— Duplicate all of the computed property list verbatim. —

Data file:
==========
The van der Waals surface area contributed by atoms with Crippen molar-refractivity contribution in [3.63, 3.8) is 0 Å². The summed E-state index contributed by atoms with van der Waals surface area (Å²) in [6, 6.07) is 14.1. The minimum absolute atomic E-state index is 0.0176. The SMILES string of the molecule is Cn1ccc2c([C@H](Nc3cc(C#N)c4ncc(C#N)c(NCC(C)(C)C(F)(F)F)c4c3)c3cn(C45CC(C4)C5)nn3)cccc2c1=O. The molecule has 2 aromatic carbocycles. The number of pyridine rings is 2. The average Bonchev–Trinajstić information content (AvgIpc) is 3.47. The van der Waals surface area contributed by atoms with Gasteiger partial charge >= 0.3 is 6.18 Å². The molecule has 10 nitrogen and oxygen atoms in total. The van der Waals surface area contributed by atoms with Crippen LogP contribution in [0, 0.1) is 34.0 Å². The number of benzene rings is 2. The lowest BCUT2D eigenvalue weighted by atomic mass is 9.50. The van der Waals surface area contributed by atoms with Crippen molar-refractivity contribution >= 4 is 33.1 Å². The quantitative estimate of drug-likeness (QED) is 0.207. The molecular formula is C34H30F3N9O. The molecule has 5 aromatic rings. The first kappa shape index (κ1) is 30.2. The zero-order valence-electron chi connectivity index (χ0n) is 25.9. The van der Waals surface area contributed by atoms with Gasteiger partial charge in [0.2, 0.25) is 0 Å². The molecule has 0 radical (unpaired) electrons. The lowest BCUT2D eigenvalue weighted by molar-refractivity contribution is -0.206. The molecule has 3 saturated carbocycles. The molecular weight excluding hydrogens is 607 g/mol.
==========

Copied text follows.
The van der Waals surface area contributed by atoms with Crippen molar-refractivity contribution in [3.63, 3.8) is 0 Å². The summed E-state index contributed by atoms with van der Waals surface area (Å²) in [6, 6.07) is 14.1. The minimum absolute atomic E-state index is 0.0176. The SMILES string of the molecule is Cn1ccc2c([C@H](Nc3cc(C#N)c4ncc(C#N)c(NCC(C)(C)C(F)(F)F)c4c3)c3cn(C45CC(C4)C5)nn3)cccc2c1=O. The molecule has 2 aromatic carbocycles. The number of pyridine rings is 2. The average Bonchev–Trinajstić information content (AvgIpc) is 3.47. The van der Waals surface area contributed by atoms with Gasteiger partial charge >= 0.3 is 6.18 Å². The molecule has 10 nitrogen and oxygen atoms in total. The van der Waals surface area contributed by atoms with Crippen LogP contribution in [0, 0.1) is 34.0 Å². The number of benzene rings is 2. The lowest BCUT2D eigenvalue weighted by atomic mass is 9.50. The van der Waals surface area contributed by atoms with Crippen molar-refractivity contribution >= 4 is 33.1 Å². The quantitative estimate of drug-likeness (QED) is 0.207. The molecular formula is C34H30F3N9O. The molecule has 5 aromatic rings. The first kappa shape index (κ1) is 30.2. The zero-order valence-electron chi connectivity index (χ0n) is 25.9. The van der Waals surface area contributed by atoms with Gasteiger partial charge in [0.2, 0.25) is 0 Å². The molecule has 0 radical (unpaired) electrons. The lowest BCUT2D eigenvalue weighted by molar-refractivity contribution is -0.206. The molecule has 3 saturated carbocycles. The molecular weight excluding hydrogens is 607 g/mol.